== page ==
For those of you with good memories, you’ll recall that I have been blogging a series of startup tips. I’ve previously done tips 1-6 of twelve startup tips that I derived from my Techstars experiences.
This tip is about “core metrics.” I think most startups should have 2 or 3 core metrics that they use consistently to evaluate their business. If you have many more, then it’s hard to focus your efforts. Having just one probably oversimplifies things. So 2-3 core metrics is a good rule of thumb.
I’ll give you an example from last summer. Intense Debate is a company from Techstars 2007 that replaces the crappy built in comment system on most blogs. Subsequently, it drives subscriber engagement and page views. Early on in the life of the company, we often talked about the number of publishers (blogs) using the service. It was a metric everyone had in their heads. We also obsessed over “number of commenters per post” early on. We thought that improving engagement primarily meant getting new people into the conversation. At first glance, these seem like reasonable metrics. But we quickly learned that they’re lousy metrics, and certainly not metrics that we want to orient the business around.
Think about it for a minute. Should they go out and just get every tiny little publisher as a goal? Is Intense Debate really “about” number of publishers? Does that somehow increase the value they create? Sure, it’s nice to improve more and more blogs, but in the end they needed to monetize the service somehow. Number of publishers and commenters per post were quickly replaced as a core metrics for the company with core metrics like “total comments per post” (subtle difference – who cares how many commenters there are) and “page views per post.” If you’re a blogger, I’m sure you’ll recognize that comments per post and page views per post are good things to be focused on.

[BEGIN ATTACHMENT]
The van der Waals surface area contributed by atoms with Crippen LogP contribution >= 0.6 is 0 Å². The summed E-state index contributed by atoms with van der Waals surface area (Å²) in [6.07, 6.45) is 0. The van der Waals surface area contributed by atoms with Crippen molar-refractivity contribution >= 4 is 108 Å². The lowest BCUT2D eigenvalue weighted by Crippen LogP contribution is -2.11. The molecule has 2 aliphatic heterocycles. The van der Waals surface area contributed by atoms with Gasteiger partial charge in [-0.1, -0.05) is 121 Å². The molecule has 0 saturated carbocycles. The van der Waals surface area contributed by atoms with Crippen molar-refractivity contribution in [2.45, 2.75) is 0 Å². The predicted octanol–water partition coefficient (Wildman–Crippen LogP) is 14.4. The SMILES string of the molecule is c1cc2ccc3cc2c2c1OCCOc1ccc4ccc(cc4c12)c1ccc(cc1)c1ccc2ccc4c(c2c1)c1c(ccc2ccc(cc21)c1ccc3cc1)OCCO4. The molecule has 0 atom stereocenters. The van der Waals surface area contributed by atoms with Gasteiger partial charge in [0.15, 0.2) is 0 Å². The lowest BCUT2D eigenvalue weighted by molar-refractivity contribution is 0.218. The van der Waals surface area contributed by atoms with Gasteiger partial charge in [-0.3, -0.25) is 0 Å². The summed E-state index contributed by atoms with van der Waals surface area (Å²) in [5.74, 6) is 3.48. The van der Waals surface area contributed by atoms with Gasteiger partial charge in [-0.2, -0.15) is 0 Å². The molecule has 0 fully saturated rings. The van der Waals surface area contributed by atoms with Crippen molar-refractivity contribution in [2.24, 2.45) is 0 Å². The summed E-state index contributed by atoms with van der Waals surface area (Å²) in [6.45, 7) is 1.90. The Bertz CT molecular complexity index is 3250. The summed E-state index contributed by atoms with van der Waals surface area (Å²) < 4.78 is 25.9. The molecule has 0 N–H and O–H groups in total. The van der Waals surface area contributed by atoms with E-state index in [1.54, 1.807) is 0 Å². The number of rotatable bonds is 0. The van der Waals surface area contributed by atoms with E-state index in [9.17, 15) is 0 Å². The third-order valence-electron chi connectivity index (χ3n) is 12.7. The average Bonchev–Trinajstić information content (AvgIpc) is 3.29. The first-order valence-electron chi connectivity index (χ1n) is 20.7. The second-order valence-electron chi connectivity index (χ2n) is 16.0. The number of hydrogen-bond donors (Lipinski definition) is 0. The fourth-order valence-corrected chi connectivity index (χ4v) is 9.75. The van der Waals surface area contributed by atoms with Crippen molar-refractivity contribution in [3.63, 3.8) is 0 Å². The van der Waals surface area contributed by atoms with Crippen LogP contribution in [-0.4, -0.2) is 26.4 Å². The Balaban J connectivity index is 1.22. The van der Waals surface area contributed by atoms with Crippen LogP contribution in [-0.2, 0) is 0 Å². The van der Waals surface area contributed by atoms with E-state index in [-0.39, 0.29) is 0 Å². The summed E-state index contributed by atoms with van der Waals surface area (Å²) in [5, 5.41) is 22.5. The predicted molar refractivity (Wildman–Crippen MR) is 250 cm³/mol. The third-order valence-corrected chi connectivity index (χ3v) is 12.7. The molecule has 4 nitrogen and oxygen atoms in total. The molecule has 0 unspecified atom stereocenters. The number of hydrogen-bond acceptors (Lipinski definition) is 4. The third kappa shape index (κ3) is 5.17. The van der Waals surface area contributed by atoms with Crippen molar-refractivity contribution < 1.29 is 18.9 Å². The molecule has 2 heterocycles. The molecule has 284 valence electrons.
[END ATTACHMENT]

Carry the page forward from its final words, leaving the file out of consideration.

It turns out that Intense Debate has an enormous impact on both of these core metrics where substantial existing communities are present. We quickly learned that comment systems don’t (necessarily) create user engagement. Instead, where there is already user engagement, they enhance it greatly.
This meant that it was doubly important for us to focus on the new core metrics, not the original ones that we theorized might be true. It seems so obvious looking back. However, for many early stage web startups I meet, they appear to be obsessing over either a) nothing, or b) seemingly inappropriate core metrics.
So the first point here is: Obsess over the correct core metrics. Harder than it sounds.
The second point is to actually obsess over them. Everyone in the company should know the current values of these core metrics. Experiments should be undertaken with the goal of manipulating them.
One of the tactics that we regularly use with Techstars companies is that we insist that they build core metrics into the product very early on. In my experience, there’s a definite correlation between building measurements for these core metrics right into the product and long term success. It turns out that it’s very easy to build these sorts of measurement and reporting systems into the product early on. But it’s often surprisingly difficult to do it later on once the product is sufficiently complex. So the lesson is simply: Build in automated reporting systems for your core metrics very early on.
Most Techstars companies with products in alpha, beta, or launch phase have a daily email that goes around to the founders and mentors with detailed statistics relating to their core metrics. Those that don’t often send weekly updates with this information. They make their core metrics visible. When things change in a major way, they’re often asked what moved the needle. It’s like the old adage: If you don’t measure it, you can’t improve it. So stick them in everyone’s face!
In my opinion, the best startups have 2 or 3 metrics that represent true drivers of their business, and they literally obsess over understanding and improving those numbers on a day to day basis.
What are your core metrics? How do you report and communicate them?